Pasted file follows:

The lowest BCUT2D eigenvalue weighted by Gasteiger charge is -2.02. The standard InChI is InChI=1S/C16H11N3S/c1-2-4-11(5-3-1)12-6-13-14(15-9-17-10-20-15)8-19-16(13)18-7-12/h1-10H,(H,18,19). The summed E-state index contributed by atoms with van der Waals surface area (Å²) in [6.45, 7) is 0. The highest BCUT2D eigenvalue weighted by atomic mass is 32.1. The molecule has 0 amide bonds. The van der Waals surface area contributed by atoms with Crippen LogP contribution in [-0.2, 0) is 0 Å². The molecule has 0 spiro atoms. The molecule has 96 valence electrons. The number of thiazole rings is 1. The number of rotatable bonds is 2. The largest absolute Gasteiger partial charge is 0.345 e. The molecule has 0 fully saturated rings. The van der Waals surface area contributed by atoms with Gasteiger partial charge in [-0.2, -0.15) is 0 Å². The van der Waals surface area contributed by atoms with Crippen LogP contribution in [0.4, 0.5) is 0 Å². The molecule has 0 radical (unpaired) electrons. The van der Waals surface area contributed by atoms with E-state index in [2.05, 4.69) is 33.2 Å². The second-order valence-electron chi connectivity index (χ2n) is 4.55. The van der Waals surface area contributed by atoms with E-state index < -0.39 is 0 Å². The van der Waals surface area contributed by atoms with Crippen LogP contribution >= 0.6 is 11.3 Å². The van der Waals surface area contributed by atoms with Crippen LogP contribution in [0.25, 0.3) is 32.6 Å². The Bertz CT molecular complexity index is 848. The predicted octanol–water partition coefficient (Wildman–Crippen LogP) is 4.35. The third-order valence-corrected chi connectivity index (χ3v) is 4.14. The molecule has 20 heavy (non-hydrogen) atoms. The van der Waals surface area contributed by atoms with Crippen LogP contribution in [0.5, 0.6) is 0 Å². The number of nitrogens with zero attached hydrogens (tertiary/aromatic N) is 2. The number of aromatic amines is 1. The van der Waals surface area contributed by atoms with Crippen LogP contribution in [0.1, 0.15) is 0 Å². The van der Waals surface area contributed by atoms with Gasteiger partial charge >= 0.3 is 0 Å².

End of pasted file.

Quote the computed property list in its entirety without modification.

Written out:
The lowest BCUT2D eigenvalue weighted by Gasteiger charge is -2.02. The standard InChI is InChI=1S/C16H11N3S/c1-2-4-11(5-3-1)12-6-13-14(15-9-17-10-20-15)8-19-16(13)18-7-12/h1-10H,(H,18,19). The summed E-state index contributed by atoms with van der Waals surface area (Å²) in [6.45, 7) is 0. The highest BCUT2D eigenvalue weighted by atomic mass is 32.1. The molecule has 0 amide bonds. The van der Waals surface area contributed by atoms with Crippen LogP contribution in [-0.2, 0) is 0 Å². The molecule has 0 spiro atoms. The molecule has 96 valence electrons. The number of thiazole rings is 1. The number of rotatable bonds is 2. The largest absolute Gasteiger partial charge is 0.345 e. The molecule has 0 fully saturated rings. The van der Waals surface area contributed by atoms with Gasteiger partial charge in [-0.2, -0.15) is 0 Å². The van der Waals surface area contributed by atoms with Crippen LogP contribution in [0.4, 0.5) is 0 Å². The molecule has 0 radical (unpaired) electrons. The van der Waals surface area contributed by atoms with E-state index in [2.05, 4.69) is 33.2 Å². The second-order valence-electron chi connectivity index (χ2n) is 4.55. The van der Waals surface area contributed by atoms with E-state index < -0.39 is 0 Å². The van der Waals surface area contributed by atoms with Crippen LogP contribution >= 0.6 is 11.3 Å². The van der Waals surface area contributed by atoms with Crippen LogP contribution in [0.25, 0.3) is 32.6 Å². The Bertz CT molecular complexity index is 848. The predicted octanol–water partition coefficient (Wildman–Crippen LogP) is 4.35. The third-order valence-corrected chi connectivity index (χ3v) is 4.14. The molecule has 20 heavy (non-hydrogen) atoms. The van der Waals surface area contributed by atoms with Crippen LogP contribution in [0.5, 0.6) is 0 Å². The number of nitrogens with zero attached hydrogens (tertiary/aromatic N) is 2. The number of aromatic amines is 1. The van der Waals surface area contributed by atoms with Crippen LogP contribution in [0.1, 0.15) is 0 Å². The van der Waals surface area contributed by atoms with Gasteiger partial charge >= 0.3 is 0 Å².